Robert C. Coghill, PhD

Director of Research, Department of Anesthesiology

Senior Scientist, Department of Anesthesiology

Academic Affiliation

Professor

Phone 513-636-4408

Email robert.coghill@cchmc.org

Chronic pain; acute pain; brain imaging; sensory testing

Robert C. Coghill is focused on delineating the neural mechanisms supporting individual differences in pain. His research interleaves data obtained with functional MRI of brain activity with subjective reports of pain and psychological state. His work encompasses studies of the effects of expectations on pain, brain mechanisms supporting attention to pain, and processes associated with the cognitive modulation of pain. He is also highly interested in understanding how the nervous system evaluates and constructs an experience of sensory components of pain, including perceived intensity and location. Dr. Coghill also seeks to develop of better tools for the measurement of multiple dimensions of the pain experience.

Together, these pain assessments, psychological profiles, and neuroimaging endpoints can be used in combination to develop strategies to better predict, diagnose, and treat pain. More importantly, this research will be critically important for advancing personalized medicine, with the long-term goal of identifying the best treatment for each individual child.

PhD: Virginia Commonwealth University, Richmond, VA, 1991.

Post-doctoral Fellowship: University of Montreal, Montreal, Quebec.

Post-doctoral Fellowship: National Institutes of Health, Bethesda, MD.

View PubMed Publications

Emerson NM, Zeidan F, Lobanov OV, Hadsel MS, Martucci KT, Quevedo AS, Starr CJ, Nahman-Averbuch H, Weissman-Fogel I, Granovsky Y, Yarnitsky D, Coghill RC. Pain sensitivity is inversely related to regional grey matter density in the brain. Pain. 2014;155(3):566-573.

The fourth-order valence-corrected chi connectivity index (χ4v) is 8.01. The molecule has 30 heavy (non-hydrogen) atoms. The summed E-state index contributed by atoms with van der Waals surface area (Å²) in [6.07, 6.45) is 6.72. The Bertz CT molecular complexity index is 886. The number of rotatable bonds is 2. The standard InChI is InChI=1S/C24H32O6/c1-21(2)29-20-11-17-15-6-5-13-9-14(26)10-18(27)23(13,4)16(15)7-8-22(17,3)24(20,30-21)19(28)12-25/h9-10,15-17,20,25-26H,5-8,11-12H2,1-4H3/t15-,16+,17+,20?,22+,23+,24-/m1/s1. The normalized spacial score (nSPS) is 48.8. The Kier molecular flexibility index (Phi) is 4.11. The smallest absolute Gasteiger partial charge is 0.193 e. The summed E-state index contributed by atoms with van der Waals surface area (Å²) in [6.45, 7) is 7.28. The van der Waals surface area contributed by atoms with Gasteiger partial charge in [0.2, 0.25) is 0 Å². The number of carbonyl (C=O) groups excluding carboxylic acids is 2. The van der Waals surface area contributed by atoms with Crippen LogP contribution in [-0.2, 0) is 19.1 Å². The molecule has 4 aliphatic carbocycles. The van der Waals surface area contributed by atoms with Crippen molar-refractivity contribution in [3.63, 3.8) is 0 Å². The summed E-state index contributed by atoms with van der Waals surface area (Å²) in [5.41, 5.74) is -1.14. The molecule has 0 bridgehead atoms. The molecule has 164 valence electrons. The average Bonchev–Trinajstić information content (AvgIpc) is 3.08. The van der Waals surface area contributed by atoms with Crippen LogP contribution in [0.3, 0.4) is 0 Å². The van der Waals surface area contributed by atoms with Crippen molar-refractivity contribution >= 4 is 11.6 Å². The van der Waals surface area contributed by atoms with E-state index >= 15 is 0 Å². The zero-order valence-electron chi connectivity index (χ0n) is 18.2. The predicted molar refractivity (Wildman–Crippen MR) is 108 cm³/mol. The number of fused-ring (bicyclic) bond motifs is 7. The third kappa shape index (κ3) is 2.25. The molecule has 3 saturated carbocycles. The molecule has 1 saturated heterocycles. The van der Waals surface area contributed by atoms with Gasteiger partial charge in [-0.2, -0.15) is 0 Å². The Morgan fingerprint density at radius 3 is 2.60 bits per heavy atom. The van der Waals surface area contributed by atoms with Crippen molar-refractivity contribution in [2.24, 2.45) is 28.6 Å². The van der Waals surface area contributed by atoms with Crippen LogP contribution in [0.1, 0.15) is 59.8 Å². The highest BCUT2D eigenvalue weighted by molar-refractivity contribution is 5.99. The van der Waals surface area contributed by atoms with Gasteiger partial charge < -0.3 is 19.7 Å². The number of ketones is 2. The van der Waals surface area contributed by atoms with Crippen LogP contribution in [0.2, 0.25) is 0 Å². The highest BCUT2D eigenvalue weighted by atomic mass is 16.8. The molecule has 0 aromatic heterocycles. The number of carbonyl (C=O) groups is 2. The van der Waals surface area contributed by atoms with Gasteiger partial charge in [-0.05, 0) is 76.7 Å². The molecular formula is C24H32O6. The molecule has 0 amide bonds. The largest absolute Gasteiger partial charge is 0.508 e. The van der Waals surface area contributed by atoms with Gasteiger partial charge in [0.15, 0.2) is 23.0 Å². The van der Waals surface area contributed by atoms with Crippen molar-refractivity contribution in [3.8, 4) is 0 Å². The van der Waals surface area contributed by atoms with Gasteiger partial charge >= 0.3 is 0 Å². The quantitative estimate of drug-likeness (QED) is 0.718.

Starr CJ, Sawaki L, Wittenberg GF, Burdette JH, Oshiro Y, Quevedo AS, McHaffie JG, Coghill RC. The contribution of the putamen to sensory aspects of pain: insights from structural connectivity and brain lesions. Brain. 2011;134(Pt7):1987-2004.

Quevedo AS, Coghill RC. Attentional modulation of spatial integration of pain: Evidence for dynamic spatial tuning. J Neurosci. 2007;27(43):11635-40.

Koyama T, McHaffie J, Laurienti P, Coghill RC. The subjective experience of pain: Where expectations become reality. Proc Natl Acad Sci. 2005;102:12950-12955.

Coghill RC, McHaffie JG, Yen Y-F. Neural correlates of inter-individual differences in the subjective experience of pain. Proc Natl Acad Sci. 2003;100:8538-8542.

Grill JD, Coghill RC. Transient analgesia evoked by noxious stimulus offset. J Neurophysiol. 2002 Apr;87(4):2205-8.

Coghill RC, Sang CN, Maisog JM, Iadarola MJ. Pain intensity processing within the human brain: A bilateral, distributed mechanism. J Neurophysiol. 1999;82:1934-1943.

Coghill RC, Talbot JD, Meyer E, Gjedde A, Evans AC, Bushnell MC, Duncan GH. Distributed processing of pain and vibration in the human brain. J Neurosci. 1994;14:4095-4108.

Brain Mechanisms Supporting Individual Differences in Pain. Principal Investigator. National Institutes of Neurological Disorders and Stroke. Jul 2015-Apr 2020.